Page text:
The second pitch is thrown. The catcher catches the ball. And THEN Quinn swings. Strike Two.

The coach, David Barton (who, I must say, is the best darn coach Quinn has EVER had) calmly and kindly tells Quinn that he should wait for the right pitch.

The next pitch is thrown. It's a little low. Quinn doesn't swing.

The next pitch is thrown. It's a little high. Quinn doesn't swing.

The next pitch is thrown. It's perfect. And Quinn doesn't swing. (For those of you counting... there are four strikes in this league).

The final pitch is thrown. It's not great but Quinn swings. And connects. And that ball drops straight down and rolls about two feet from home plate. This was NOT a line drive straight out to right field. Quinn's bat must have connected with no more than a single thread on that ball.

Quinn stares down at the ball for a split second in what I believe was shock -- unsure of what to do. But Coach Dave knows what to do. He looks at Quinn and screams "RUN!"

The crowd of parents behind home plate are on their feet. You would have thought my child, my darling little boy, that sweet little dork, had just hit the game winning homer in the World Series. They are yelling and screaming "GO Quinn!" For that, and that alone, I love each and every one of those parents.

Quinn drops the bat and he runs. Not with the grace of a gazelle but with all the awkwardness that my kid possesses. He's running. And the opposing team's player has rushed up to grab the ball sitting not two feet from home base ready to throw to first and tag Quinn out.

And he drops the ball.

The crowd goes wild. The parents of the opposing team are even cheering for Quinn. His teammates are whooping and hollering. Quinn reaches first base, spins towards his peeps, his friends, his TEAM and with a grin a mile wide throws his hands in the air, jumps up and down and does a celebratory dance that only Quinn could do.

His team is celebrating. His 1st base coach claps him on the back. His TEAM is proud of him.

With tears leaking out of my eyes I say, "Look at my little dork!" No parent anywhere at any time has ever been prouder of their child than I was of my little guy.

So while lots of kids did great yesterday at ball (one player even hit a very impressive home run!) I don't remember the score, I don't even know who won. All I know is that my child was proud of himself, his team was proud of him and it was good.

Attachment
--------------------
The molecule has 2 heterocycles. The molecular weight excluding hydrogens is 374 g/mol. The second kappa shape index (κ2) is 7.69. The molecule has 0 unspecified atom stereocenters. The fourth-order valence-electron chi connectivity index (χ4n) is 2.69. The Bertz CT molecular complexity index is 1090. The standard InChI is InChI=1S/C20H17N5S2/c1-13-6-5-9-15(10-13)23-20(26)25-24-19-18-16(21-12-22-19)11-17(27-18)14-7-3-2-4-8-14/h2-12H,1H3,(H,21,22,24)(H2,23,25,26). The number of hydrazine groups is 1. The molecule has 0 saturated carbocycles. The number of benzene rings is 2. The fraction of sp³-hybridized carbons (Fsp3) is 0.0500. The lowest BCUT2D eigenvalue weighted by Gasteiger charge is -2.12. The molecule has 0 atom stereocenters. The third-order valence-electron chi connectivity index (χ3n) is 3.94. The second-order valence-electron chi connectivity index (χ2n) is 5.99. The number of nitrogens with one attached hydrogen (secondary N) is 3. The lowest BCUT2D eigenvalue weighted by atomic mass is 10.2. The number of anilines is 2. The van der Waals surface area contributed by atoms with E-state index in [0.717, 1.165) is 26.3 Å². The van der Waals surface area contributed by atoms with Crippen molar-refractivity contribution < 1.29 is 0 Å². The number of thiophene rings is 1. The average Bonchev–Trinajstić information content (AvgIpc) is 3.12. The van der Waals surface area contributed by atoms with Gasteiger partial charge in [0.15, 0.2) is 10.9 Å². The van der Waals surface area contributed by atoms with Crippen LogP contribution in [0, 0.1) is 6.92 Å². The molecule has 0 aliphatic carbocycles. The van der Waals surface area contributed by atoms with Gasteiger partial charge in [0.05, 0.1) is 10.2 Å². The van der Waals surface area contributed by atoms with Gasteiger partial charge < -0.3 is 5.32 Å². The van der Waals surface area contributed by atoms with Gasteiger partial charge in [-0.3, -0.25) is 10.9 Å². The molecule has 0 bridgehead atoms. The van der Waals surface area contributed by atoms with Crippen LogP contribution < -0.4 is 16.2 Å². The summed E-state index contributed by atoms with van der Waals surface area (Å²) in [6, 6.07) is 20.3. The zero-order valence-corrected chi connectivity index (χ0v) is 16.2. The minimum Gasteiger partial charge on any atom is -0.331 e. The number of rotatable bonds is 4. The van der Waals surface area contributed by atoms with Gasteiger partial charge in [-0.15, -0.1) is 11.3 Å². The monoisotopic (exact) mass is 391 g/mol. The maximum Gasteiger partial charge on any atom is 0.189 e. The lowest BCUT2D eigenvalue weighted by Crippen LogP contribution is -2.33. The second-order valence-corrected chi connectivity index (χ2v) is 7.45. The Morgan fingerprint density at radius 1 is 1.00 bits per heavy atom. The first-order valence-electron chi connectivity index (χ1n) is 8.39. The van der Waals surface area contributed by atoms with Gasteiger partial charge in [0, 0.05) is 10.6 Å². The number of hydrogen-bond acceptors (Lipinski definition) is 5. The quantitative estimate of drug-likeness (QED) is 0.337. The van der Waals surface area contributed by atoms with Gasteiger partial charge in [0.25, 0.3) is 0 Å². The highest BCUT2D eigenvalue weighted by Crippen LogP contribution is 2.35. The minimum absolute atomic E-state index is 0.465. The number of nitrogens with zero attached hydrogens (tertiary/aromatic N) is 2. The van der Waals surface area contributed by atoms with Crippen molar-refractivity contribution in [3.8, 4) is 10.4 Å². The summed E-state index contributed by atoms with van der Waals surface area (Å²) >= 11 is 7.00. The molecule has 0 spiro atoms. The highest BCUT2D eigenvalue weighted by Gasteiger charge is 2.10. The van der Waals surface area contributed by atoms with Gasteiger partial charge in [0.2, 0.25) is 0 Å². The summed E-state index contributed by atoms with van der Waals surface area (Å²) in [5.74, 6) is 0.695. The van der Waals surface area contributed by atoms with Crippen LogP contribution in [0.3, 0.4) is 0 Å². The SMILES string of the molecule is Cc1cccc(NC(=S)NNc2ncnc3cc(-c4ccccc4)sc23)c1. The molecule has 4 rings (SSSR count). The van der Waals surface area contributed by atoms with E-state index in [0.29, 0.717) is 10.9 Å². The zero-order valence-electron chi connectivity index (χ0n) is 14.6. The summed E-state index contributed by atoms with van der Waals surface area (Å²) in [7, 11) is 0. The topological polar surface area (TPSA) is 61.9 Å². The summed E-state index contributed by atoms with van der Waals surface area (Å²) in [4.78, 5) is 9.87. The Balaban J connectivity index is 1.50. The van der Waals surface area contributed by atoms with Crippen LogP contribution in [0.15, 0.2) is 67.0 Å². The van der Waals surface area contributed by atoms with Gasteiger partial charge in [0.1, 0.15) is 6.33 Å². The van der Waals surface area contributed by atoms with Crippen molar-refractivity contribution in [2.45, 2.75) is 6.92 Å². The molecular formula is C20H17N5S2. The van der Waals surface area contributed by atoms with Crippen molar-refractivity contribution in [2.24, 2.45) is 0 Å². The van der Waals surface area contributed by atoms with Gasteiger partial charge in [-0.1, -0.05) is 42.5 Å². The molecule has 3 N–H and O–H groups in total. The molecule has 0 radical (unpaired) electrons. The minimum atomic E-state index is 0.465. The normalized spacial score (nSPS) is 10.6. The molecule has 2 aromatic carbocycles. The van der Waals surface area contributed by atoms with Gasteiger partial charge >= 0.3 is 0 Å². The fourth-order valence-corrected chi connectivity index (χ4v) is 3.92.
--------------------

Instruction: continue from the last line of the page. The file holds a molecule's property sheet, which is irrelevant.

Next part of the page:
Quinn's Winning Essay for Quinnapalooza

Originally posted on Thursday, November 19, 2009 at 12:53pm

I'm a planner. I have things planned months -- if not years -- in advance.  I began planning for Quinn's 9th birthday, which was in December of 2009, in August of that year.  I happened to run across a contest that Nickelodeon Universe (the amusement park within the Mall of America in Minneapolis) was running wherein you could write a essay on why you should win their Ultimate Birthday Party -- one of you and 99 of your friends.

Quinn entered and, out of approximately 1,500 applicants, he won.  Here's his story.


When Quinn submitted his essay for the Ultimate Birthday Party I didn't pay a whole lot of attention to what he wrote beyond telling him he probably wouldn't win. Yeah, I'm a supportive mom. I just didn't want him to get his hopes up!

I didn't save anything and couldn't really remember what he'd written. After our meet and greet yesterday with the MoA staff I asked them if they would forward a copy of the essay. Here it is:

Why Should You Win The Ultimate Birthday Party

My name is Quinn and I am eight years old. I live in St. Michael, Minnesota.

I would like to win the birthday party because I would like to invite all the kids in all the third grade classes at my school to come to my birthday party.

Whenever I have a birthday party the hardest part is picking who can come. I want to invite everyone but my mom always tells me that we can't invite everyone and I always feel bad for the kids that can't come.

If I had this birthday party, I could invite all the kids in my grade, even the ones I don't know. I asked my mom how many people she thinks are in all the third grade classes at my school and she said probably one hundred. So we could have everyone at one big party. It would be the best party ever.

We'd also have to invite my little sister but that's okay. I have money in my Batman bank and I can buy her a ticket.

My mama typed this but I told her what to say. Thank you!


I know he's my kid and I'm biased but can I just say -- he's pretty cute and a very funny kid. Love my little dork. :-)


Originally posted on Monday, July 12, 2010 at 12:35pm

Divorce is an ugly business. Doesn't matter who you are, where you are, how many years, how many kids... it's just plain ole ugly. It's an emotional roller coaster that costs a boatload of money. Any situation wherein you state, "I don't love you any more. I'm not even particularly sure I like you any more. And I want half of everything you have... at least"... well. That's ugly.

I know of two divorces going on right now that are uglier than most. Those that know me best know who is going through the second one. The first one is mine.

As of right now, my divorce has been going on for eight grueling months. My marriage lasted for just over 11 years. I'm not going to say how many of those 11 years were happy ones. Those, again, that know me best know that number.